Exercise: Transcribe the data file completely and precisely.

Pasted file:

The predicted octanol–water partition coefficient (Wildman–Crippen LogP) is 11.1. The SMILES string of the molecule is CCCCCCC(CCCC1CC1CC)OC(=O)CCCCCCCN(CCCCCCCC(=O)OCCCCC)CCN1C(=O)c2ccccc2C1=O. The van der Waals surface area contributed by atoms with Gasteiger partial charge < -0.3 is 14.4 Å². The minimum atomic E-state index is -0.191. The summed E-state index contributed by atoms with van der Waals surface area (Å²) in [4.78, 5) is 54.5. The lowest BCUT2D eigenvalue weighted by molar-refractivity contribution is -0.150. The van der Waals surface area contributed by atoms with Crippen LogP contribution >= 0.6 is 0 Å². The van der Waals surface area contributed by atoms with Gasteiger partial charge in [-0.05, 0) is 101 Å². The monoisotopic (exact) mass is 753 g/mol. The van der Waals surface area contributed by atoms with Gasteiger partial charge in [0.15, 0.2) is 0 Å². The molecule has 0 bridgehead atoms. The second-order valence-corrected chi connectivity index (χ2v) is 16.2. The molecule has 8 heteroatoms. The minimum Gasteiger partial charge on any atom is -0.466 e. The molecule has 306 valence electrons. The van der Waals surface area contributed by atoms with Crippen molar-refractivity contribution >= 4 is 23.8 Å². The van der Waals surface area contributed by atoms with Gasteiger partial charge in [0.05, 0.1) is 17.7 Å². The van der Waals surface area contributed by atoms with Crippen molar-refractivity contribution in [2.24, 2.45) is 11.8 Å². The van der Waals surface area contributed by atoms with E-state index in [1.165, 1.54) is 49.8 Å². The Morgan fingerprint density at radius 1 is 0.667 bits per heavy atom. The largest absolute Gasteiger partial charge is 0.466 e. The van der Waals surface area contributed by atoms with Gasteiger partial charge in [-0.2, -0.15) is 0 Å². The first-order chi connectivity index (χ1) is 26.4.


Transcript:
The predicted octanol–water partition coefficient (Wildman–Crippen LogP) is 11.1. The SMILES string of the molecule is CCCCCCC(CCCC1CC1CC)OC(=O)CCCCCCCN(CCCCCCCC(=O)OCCCCC)CCN1C(=O)c2ccccc2C1=O. The van der Waals surface area contributed by atoms with Gasteiger partial charge < -0.3 is 14.4 Å². The minimum atomic E-state index is -0.191. The summed E-state index contributed by atoms with van der Waals surface area (Å²) in [4.78, 5) is 54.5. The lowest BCUT2D eigenvalue weighted by molar-refractivity contribution is -0.150. The van der Waals surface area contributed by atoms with Crippen LogP contribution >= 0.6 is 0 Å². The van der Waals surface area contributed by atoms with Gasteiger partial charge in [-0.05, 0) is 101 Å². The monoisotopic (exact) mass is 753 g/mol. The van der Waals surface area contributed by atoms with Gasteiger partial charge in [0.15, 0.2) is 0 Å². The molecule has 0 bridgehead atoms. The second-order valence-corrected chi connectivity index (χ2v) is 16.2. The molecule has 8 heteroatoms. The minimum Gasteiger partial charge on any atom is -0.466 e. The molecule has 306 valence electrons. The van der Waals surface area contributed by atoms with Crippen molar-refractivity contribution >= 4 is 23.8 Å². The van der Waals surface area contributed by atoms with Gasteiger partial charge in [0.05, 0.1) is 17.7 Å². The van der Waals surface area contributed by atoms with Crippen molar-refractivity contribution in [2.24, 2.45) is 11.8 Å². The van der Waals surface area contributed by atoms with E-state index in [1.165, 1.54) is 49.8 Å². The Morgan fingerprint density at radius 1 is 0.667 bits per heavy atom. The largest absolute Gasteiger partial charge is 0.466 e. The van der Waals surface area contributed by atoms with Gasteiger partial charge in [-0.2, -0.15) is 0 Å². The first-order chi connectivity index (χ1) is 26.4.